Gut Development - Anatomy & Physiology
The endoderm will form the lining of the gut and the organs that develop from it. Splanchnic mesoderm surrounds the endoderm and orginates from the lateral plate mesoderm. It will form the smooth muscle of the gut that are used in peristalsis.
During endodermal development, the anterior end of the embryo invaginates. This invagination is called the anterior intestinal portal or (AIP). The opposing anterior ends of the endoderm are brought together by this invagination, allowing both ends to fuse together to close the endoderm. A similar process occurs at the posterior of the embryo where an invagination occurs called the caudal intestinal portal or (CIP). This invagination closes the posterior of the endoderm. The invagination and closure spread to the middle of the anterior - posterior axis where they meet at the yolk stalk. After the yolk has been metabolised, the yolk stalk can be closed.
Regionalisation of the Gut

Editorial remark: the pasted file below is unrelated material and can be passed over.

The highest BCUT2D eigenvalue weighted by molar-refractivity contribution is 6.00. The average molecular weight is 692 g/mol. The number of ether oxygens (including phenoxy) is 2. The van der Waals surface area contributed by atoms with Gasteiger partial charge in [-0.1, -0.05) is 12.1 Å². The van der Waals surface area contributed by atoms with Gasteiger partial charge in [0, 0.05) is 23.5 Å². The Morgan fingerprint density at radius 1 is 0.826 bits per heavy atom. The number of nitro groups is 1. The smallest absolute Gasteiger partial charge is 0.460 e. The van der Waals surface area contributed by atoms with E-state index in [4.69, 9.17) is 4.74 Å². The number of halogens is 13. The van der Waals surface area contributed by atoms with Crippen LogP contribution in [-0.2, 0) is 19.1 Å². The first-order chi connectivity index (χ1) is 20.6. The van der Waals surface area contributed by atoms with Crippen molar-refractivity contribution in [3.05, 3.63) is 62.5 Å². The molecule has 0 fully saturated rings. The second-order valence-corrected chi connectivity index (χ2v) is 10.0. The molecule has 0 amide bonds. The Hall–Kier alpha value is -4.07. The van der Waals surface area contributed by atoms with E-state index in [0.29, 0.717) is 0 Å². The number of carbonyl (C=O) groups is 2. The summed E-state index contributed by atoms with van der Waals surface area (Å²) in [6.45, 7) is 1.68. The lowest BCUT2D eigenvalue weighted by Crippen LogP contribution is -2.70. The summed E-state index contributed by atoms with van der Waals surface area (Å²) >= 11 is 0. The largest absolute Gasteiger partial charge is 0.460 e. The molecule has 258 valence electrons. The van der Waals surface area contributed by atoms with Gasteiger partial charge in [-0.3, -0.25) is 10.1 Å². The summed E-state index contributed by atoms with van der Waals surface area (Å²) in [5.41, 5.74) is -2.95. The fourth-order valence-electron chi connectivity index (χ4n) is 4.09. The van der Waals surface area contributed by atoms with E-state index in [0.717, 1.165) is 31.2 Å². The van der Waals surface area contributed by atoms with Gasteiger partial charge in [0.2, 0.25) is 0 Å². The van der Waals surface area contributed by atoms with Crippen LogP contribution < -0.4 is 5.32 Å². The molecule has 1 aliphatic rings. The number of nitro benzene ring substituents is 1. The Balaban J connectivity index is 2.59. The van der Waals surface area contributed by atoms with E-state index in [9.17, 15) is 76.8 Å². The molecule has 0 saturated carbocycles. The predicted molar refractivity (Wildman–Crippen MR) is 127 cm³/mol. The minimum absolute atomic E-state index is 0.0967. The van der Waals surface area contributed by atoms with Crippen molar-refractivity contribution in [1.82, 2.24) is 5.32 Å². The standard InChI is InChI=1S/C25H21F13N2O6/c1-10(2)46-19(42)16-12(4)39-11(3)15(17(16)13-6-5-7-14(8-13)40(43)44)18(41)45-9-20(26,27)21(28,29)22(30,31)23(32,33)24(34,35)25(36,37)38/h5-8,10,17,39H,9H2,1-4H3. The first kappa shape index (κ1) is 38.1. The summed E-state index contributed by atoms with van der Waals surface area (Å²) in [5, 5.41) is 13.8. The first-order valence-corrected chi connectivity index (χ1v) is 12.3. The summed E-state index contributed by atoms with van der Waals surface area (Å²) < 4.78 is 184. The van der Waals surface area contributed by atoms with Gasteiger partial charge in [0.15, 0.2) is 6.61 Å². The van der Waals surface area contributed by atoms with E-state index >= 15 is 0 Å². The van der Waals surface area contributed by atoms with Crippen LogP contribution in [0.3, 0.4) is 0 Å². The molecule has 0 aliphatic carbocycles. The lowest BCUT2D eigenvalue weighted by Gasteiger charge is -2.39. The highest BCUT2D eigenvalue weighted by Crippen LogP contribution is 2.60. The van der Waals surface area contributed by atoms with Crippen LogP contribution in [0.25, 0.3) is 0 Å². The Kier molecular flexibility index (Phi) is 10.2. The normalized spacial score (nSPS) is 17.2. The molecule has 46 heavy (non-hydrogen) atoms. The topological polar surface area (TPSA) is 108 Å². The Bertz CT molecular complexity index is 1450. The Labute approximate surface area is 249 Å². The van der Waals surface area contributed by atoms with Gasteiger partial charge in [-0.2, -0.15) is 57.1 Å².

The gut tube will develop into the oesophagus, stomach, small intestine, large intestine and anus. Regionalisation of these tissues occurs through co-ordinated endoderm and splanchnic mesoderm development. The endoderm governs splanchnic mesoderm development by releasing a signalling factor (sonic hedgehog) which induces differential mesoderm development. Sonic hedgehog controls HOX - A gene expression. The gut tube is closed at both ends during early development by the anterior buccopharyngeal membrane and the posterior cloacal membrane. As the head folds ventrally, it comes into contact with the buccopharyngeal membrane causing it to break down and opening the buccal cavity which is lined by ectoderm. At the posterior, the ectoderm invaginates to contact the cloacal membrane inducing the cloacal membrane to break down. Once this has occurred, this opens the anal passage.
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